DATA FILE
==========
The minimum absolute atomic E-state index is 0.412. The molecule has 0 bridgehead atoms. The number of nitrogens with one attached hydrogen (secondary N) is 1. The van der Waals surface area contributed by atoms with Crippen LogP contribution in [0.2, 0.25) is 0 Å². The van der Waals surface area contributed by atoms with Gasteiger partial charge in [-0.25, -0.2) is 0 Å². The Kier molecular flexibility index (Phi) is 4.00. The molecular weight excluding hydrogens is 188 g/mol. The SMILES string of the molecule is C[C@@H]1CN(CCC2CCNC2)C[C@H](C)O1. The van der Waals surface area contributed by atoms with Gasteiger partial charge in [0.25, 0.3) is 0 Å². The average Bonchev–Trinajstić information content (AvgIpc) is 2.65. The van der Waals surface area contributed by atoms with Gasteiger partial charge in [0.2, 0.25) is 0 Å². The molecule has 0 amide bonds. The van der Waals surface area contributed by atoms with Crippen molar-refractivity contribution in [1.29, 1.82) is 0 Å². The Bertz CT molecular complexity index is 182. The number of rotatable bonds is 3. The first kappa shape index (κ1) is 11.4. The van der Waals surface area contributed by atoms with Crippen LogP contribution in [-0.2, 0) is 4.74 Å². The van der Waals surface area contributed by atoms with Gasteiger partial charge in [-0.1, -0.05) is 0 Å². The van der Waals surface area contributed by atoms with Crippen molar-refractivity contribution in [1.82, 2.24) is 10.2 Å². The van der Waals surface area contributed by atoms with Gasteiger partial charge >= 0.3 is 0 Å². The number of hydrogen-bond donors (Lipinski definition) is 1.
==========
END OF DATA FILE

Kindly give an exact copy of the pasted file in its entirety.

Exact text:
The minimum absolute atomic E-state index is 0.412. The molecule has 0 bridgehead atoms. The number of nitrogens with one attached hydrogen (secondary N) is 1. The van der Waals surface area contributed by atoms with Crippen LogP contribution in [0.2, 0.25) is 0 Å². The van der Waals surface area contributed by atoms with Gasteiger partial charge in [-0.25, -0.2) is 0 Å². The Kier molecular flexibility index (Phi) is 4.00. The molecular weight excluding hydrogens is 188 g/mol. The SMILES string of the molecule is C[C@@H]1CN(CCC2CCNC2)C[C@H](C)O1. The van der Waals surface area contributed by atoms with Gasteiger partial charge in [0.25, 0.3) is 0 Å². The average Bonchev–Trinajstić information content (AvgIpc) is 2.65. The van der Waals surface area contributed by atoms with Gasteiger partial charge in [0.2, 0.25) is 0 Å². The molecule has 0 amide bonds. The van der Waals surface area contributed by atoms with Crippen molar-refractivity contribution in [1.29, 1.82) is 0 Å². The Bertz CT molecular complexity index is 182. The number of rotatable bonds is 3. The first kappa shape index (κ1) is 11.4. The van der Waals surface area contributed by atoms with Crippen LogP contribution in [-0.2, 0) is 4.74 Å². The van der Waals surface area contributed by atoms with Gasteiger partial charge in [-0.1, -0.05) is 0 Å². The van der Waals surface area contributed by atoms with Crippen molar-refractivity contribution in [1.82, 2.24) is 10.2 Å². The van der Waals surface area contributed by atoms with Gasteiger partial charge >= 0.3 is 0 Å². The number of hydrogen-bond donors (Lipinski definition) is 1.